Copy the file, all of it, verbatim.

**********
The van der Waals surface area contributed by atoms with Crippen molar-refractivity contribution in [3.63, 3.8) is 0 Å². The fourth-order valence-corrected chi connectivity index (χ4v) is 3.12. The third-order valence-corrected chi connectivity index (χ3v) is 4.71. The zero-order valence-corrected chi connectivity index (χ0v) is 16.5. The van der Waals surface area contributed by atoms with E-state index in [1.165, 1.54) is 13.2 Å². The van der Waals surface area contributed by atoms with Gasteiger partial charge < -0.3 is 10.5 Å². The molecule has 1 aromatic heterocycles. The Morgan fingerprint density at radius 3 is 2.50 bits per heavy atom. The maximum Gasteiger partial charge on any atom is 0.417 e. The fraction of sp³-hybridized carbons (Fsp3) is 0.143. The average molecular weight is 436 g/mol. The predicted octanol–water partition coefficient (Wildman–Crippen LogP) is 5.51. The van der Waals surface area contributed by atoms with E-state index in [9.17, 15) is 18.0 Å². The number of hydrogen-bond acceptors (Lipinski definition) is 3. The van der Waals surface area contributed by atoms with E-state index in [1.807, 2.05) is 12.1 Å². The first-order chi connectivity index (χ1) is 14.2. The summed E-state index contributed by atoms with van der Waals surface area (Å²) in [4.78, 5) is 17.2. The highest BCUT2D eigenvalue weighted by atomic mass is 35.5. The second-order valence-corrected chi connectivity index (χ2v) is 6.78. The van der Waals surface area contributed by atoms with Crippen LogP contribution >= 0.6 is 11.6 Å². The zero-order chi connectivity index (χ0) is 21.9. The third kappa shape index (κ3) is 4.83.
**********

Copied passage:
The van der Waals surface area contributed by atoms with Crippen molar-refractivity contribution in [3.63, 3.8) is 0 Å². The fourth-order valence-corrected chi connectivity index (χ4v) is 3.12. The third-order valence-corrected chi connectivity index (χ3v) is 4.71. The zero-order valence-corrected chi connectivity index (χ0v) is 16.5. The van der Waals surface area contributed by atoms with E-state index in [1.165, 1.54) is 13.2 Å². The van der Waals surface area contributed by atoms with Gasteiger partial charge < -0.3 is 10.5 Å². The molecule has 1 aromatic heterocycles. The Morgan fingerprint density at radius 3 is 2.50 bits per heavy atom. The maximum Gasteiger partial charge on any atom is 0.417 e. The fraction of sp³-hybridized carbons (Fsp3) is 0.143. The average molecular weight is 436 g/mol. The predicted octanol–water partition coefficient (Wildman–Crippen LogP) is 5.51. The van der Waals surface area contributed by atoms with E-state index in [9.17, 15) is 18.0 Å². The number of hydrogen-bond acceptors (Lipinski definition) is 3. The van der Waals surface area contributed by atoms with E-state index in [1.807, 2.05) is 12.1 Å². The first-order chi connectivity index (χ1) is 14.2. The summed E-state index contributed by atoms with van der Waals surface area (Å²) in [4.78, 5) is 17.2. The highest BCUT2D eigenvalue weighted by atomic mass is 35.5. The second-order valence-corrected chi connectivity index (χ2v) is 6.78. The van der Waals surface area contributed by atoms with Crippen LogP contribution >= 0.6 is 11.6 Å². The zero-order chi connectivity index (χ0) is 21.9. The third kappa shape index (κ3) is 4.83.